Freddie Mac continues its rise in the CMBS market
Commercial mortgage brokers who work with multifamily property owners and investors should keep their
eyes on commercial mortgage-backed securities (CMBS). Although private-label CMBS issuances within the
multifamily sector increased by 7 percent, to $5.3 billion, in 2017, according to commercial real estate data provider Trepp, that figure is dwarfed by what the government-sponsored enterprises Fannie Mae and Freddie Mac
did in that market.
Freddie Mac, for example, securitized more than $68 billion in multifamily loans last year. David Brickman, executive vice president of Freddie Mac Multifamily, said he expects the agency to record similar CMBS numbers
in 2018. Brickman spoke with Scotsman Guide about CMBS and multifamily housing trends this past February
during the Mortgage Bankers Association’s Commercial Real Estate Finance/Multifamily Housing Convention
and Expo in San Diego.
What is the outlook for delinquencies on Freddie’s CMBS issuances?
Our delinquency rate and our credit statistics have been very strong, and actually have been that way for a few
years now. We’re moving into  with a 2 basis-point delinquency rate. Our total credit losses were truly
negligible, barely over one-tenth of a basis point in terms of our total portfolio. People joke about [how] we’re
in a business of basis points, and we’re not even at a basis point in terms of losses. Again, it has been that way
for a few years now.
What about underwriting standards? Have there been any recent changes that impact CMBS issuances?
The statistics I look at are remarkably stable, and we strive hard to keep them that way. The metrics I primarily
focus on are debt-[service] coverage ratios, our loan-to-value [ratios] at origination, and then also our loan-to-values (LTVs) at maturity. … In the capital markets, it’s common for people to say we’re boring. It’s deal after deal,
in terms of our K-Deals (securities), that look remarkably similar.
The only metric that probably has moved up over the last few years is the percent of IO (interest-only loans). But,
candidly, I think that tends to get misunderstood a little bit. Not all IO periods are the same and, in fact, that’s
why I tend to like the maturity LTV as a metric, because it effectively takes that into account. So, no, we don’t see
a slippage in credit standards. I mean, it’s something we’re always concerned about, given the healthy competition we see in the market and the potential for credit competition on the margins, with so many folks looking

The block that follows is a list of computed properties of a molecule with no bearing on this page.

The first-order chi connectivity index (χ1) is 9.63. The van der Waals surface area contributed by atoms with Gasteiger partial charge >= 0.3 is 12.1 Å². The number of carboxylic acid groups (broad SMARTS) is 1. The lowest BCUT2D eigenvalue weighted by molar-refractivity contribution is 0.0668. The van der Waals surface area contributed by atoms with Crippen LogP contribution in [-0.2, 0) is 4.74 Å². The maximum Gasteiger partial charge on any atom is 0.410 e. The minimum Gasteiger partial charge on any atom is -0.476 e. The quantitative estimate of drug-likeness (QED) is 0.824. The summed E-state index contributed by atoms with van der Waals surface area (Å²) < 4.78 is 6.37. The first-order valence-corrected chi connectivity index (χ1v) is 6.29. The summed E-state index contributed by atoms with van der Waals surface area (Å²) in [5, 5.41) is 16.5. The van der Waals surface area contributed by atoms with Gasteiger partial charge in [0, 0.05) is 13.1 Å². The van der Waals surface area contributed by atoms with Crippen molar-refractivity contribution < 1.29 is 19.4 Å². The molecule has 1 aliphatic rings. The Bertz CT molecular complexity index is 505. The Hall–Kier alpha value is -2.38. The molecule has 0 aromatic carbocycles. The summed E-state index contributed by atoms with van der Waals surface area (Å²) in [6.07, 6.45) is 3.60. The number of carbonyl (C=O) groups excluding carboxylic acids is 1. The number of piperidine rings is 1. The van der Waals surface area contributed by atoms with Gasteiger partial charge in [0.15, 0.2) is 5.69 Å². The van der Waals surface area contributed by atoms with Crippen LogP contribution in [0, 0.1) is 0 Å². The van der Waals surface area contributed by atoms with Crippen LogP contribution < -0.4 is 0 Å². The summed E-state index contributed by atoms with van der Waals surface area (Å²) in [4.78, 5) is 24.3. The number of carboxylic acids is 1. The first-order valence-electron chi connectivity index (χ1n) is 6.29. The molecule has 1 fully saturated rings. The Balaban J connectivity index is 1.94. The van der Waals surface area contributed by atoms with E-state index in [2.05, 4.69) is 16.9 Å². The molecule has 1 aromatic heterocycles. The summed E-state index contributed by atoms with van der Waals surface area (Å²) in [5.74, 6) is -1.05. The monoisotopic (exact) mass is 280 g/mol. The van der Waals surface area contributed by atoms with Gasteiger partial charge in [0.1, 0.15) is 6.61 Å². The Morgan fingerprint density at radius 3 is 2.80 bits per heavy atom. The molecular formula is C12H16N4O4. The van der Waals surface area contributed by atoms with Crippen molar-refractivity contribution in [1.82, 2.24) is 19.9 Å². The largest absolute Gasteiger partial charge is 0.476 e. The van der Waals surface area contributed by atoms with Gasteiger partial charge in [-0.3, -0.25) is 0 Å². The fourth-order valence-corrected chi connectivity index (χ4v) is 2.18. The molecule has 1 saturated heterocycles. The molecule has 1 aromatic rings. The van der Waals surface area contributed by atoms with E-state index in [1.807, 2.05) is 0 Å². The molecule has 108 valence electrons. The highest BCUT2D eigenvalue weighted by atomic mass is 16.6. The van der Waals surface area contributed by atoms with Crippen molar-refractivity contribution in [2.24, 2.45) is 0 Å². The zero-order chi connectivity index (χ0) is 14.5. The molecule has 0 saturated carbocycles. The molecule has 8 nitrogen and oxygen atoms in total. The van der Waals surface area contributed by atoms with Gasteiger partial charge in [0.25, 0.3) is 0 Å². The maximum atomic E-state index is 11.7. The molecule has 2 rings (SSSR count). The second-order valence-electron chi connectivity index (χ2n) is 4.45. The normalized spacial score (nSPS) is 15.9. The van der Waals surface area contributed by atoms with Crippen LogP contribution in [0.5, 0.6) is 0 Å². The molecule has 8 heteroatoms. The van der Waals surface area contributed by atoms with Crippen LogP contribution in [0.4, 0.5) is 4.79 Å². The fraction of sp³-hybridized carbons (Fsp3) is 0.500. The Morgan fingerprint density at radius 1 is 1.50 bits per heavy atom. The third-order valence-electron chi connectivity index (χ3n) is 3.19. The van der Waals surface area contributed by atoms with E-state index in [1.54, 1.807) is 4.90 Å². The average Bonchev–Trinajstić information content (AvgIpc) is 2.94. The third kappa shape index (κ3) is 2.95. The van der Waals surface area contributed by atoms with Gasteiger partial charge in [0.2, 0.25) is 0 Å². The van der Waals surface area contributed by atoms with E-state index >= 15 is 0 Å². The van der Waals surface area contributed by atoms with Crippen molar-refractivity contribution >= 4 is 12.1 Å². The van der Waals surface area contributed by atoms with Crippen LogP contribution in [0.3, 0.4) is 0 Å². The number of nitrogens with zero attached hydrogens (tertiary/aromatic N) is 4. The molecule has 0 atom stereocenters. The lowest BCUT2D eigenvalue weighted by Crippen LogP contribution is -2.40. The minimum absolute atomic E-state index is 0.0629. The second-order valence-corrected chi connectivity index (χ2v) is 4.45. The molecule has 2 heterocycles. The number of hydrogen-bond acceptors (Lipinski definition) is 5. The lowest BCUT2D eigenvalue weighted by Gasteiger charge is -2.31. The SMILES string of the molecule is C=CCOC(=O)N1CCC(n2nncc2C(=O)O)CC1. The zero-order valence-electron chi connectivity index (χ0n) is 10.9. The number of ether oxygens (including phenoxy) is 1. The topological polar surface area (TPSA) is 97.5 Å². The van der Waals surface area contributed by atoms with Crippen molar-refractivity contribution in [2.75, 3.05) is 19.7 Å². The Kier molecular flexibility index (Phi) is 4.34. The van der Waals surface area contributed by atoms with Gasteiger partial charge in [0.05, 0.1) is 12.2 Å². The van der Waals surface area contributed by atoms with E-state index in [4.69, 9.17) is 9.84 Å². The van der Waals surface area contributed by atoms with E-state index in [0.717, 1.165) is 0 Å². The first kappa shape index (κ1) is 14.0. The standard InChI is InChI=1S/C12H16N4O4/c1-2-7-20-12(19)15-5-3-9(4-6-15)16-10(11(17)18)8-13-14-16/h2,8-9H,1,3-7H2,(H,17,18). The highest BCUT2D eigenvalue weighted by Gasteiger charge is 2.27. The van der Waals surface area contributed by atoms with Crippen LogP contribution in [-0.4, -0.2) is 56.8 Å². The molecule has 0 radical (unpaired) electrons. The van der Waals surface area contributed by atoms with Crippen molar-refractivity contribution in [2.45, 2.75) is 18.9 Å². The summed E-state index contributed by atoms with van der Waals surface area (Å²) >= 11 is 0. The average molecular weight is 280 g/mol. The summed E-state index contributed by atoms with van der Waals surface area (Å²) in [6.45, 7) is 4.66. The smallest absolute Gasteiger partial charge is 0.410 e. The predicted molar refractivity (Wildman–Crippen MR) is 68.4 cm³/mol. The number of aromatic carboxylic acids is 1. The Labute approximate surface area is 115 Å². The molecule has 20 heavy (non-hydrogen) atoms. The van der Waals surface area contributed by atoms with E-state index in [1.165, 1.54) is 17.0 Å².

to put capital out. But, so far, we haven’t moved.
Do you expect more interest rate increases from the Federal Reserve in the near future? Is there concern
about how that will impact the multifamily market?
Yes, there is some concern, and we are vigilant in terms of tracking the economic data and being on our toes, to
be able to respond to what occurs. We can’t control the level of interest rates.
… I think I take some comfort in the notion that if we get, on the margin, a steeper increase — particularly in
short-term rates — it’s likely because the Fed is seeing inflation starting to increase. If we’re seeing inflation
increase, that’s primarily due to wage growth. If you have wage growth, that’s likely to be directly affecting rent
levels. So, there is a natural hedge, particularly in multifamily, against inflation. Rent is actually one of the largest
components of the CPI (consumer price index) and [is] going to move largely in tandem with inflation.
Overall, single-family home prices are rising and there is a lack of inventory. Will this impact multifamily
demand or the number of deals financed?
I think, sometimes, people disregard the fact that multifamily is part of the broader housing market, and you
can’t really look at it independently. You have to look at overall supply and demand for housing.
The increase in price in single-family [homes] and a limited supply point more toward a shortage of housing
rather than excess housing. We believe [that] means the multifamily [supply] that’s being built will get absorbed,
that you will continue to see rent increases and strong fundamentals underlying multifamily for probably the
next few years. And, in fact, the greater concern we see is actually affordability. As you see some of that growth
in the single-family market getting kind of transmitted over to multifamily, that’s just putting greater pressure
on household budgets and incomes, and the declining stock of affordable rental housing. n
David Brickman is executive vice
president of Freddie Mac Multifamily,
where he leads a team of more than
900 employees in the multifamily
housing business. His team provides
liquidity and stability to multifamily mortgage markets, supports
affordable rental housing and looks to
produce consistent economic returns
at minimal risk to U.S. taxpayers. Brickman was the architect of Freddie Mac
Multifamily’s securitization programs,
and he frequently speaks about the
conditions and challenges of U.S.
multifamily housing. Reach Brickman
Neil Pierson is editor of Scotsman Guide Commercial Edition.
Reach him at (800) 297-6061 or email@example.com.
Executive vice president, Freddie Mac Multifamily
By Neil Pierson